In most places where underground water is a concern, foundation footing drains are mandated. If footing drains are placed correctly, groundwater will not collect outside the basement walls, protecting the interior space from flooding. We’ll talk about both brand-new and updated bases. In new construction with a complete basement, the walls below grade must be coated with waterproofing to prevent water from seeping in. Concrete masonry unit foundations also need a coat of cement plaster before waterproofing can be applied. A “cant” is built using mortar or a prefabricated fiber material at the external footing of the foundation wall. A cant, typically a triangle, directs water away from the foundation wall and into the footing drains.
For the footing drain to reach daylight, the excavator hired by the contractor must dig a “tail” ditch from a foundation corner to a level lower than the footing. This could be a few feet or a hundred or more. Water can easily flow down the tail ditch because of its downward slope. The excavator will now spread a layer of three-quarter inch gravel around the perimeter of the foundation, a distance of about twelve inches. After being leveled by hand, the stone should sit about five inches lower than the finishing height of the internal basement floor. This gravel does not require compacting. The contractor then runs a closed circuit of four-inch PVC pipe along the edge of the concrete footings, connecting 90-degree elbows where needed to reach the corner of the tail ditch. There, a Tee fitting is installed so that pipes coming from opposite directions can be linked, and a third pipe can escape the tail ditch through the space left. The PVC pipe used to enclose the footing features two parallel sets of holes. When finished, these holes should be pointing down. Do not listen to those who advise you to expose the holes so water can “fall into” them. As a result, the pipe quickly became clogged with sand, silt, and dirt that washed down from above. When water accumulates around a building’s base, it will see the pipe’s holes on the ground and enter. Since water always finds the lowest place, drainage pipes should be built so that water flows downhill. Thanks to the tail ditch, water can still drain to the daylight end of the footing drain pipes, even if it is not perfectly level. It’s the easiest way to get what you want. If water has a line to follow, it won’t have to force its way through a porous foundation wall or floor.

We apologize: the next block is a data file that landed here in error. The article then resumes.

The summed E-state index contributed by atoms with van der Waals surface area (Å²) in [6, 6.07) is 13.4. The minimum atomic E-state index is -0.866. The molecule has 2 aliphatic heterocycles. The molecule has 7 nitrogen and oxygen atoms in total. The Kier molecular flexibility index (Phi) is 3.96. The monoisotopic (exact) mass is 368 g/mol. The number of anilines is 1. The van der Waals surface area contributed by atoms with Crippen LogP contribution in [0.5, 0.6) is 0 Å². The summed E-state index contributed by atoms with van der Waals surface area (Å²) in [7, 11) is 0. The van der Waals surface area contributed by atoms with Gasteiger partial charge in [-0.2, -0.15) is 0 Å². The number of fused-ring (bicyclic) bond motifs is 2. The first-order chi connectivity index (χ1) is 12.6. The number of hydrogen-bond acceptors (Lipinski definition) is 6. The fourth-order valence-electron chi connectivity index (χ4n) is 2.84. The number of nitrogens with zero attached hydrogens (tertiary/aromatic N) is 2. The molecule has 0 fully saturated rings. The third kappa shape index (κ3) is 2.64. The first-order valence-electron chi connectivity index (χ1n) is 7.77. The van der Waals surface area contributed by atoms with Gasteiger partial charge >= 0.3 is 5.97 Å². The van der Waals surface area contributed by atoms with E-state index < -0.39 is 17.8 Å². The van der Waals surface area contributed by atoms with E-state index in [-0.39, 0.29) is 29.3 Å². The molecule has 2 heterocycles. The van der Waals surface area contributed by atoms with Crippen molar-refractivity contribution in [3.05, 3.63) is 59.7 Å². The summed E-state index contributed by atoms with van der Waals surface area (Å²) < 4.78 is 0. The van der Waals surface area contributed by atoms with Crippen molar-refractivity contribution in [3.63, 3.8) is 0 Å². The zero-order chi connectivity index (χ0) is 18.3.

After the pipes have been laid, they are covered with another four or five inches of gravel. Once the pipe is finished, it is hidden from view. After the gravel job is done, a protective layer is laid on top using felt paper, hay, or red rosin paper to keep the dirt out as much as possible. PVC piping with no perforations is used for the tail ditch. Perforated flex pipe is an alternative to solid PVC pipe. It’s a bit lighter and comes in 100-foot rolls, but it’s more challenging to shape well against walls. A reliable flex pipe option is also available for the tail ditch. Remember that the footing drains can become useless if heavy rocks are placed on top of them during the backfilling process of the foundation.
Adding new drains to an existing water problem foundation is a labor-intensive project. It takes a skilled hoe operator to dig around an already-standing structure.
Over-excavation is often necessary to create stable earthen slopes where people can operate safely because the ground is typically unstable due to damp soils. If there is no waterproofing on the walls, the foundation must be scraped and power washed.
After the foundation is repaired and waterproofed, the drain pipe installation is the same as for a brand-new basement.
The Helpful Constructor
Software for Building Inspection and Code Enforcement (BICES)
Pete has been a building inspector for more than 30 years and has worked in both the public and private sectors. He has experience in both the office of building design and the field of construction in the Eastern United States, having worked on a wide range of projects from schools to treatment plants, individual residences, and condo projects to major residential landscaping projects. Wagsys LLC, which he co-founded in 2006 with two other building inspectors, developed software for city departments such as building inspection, planning, and zoning.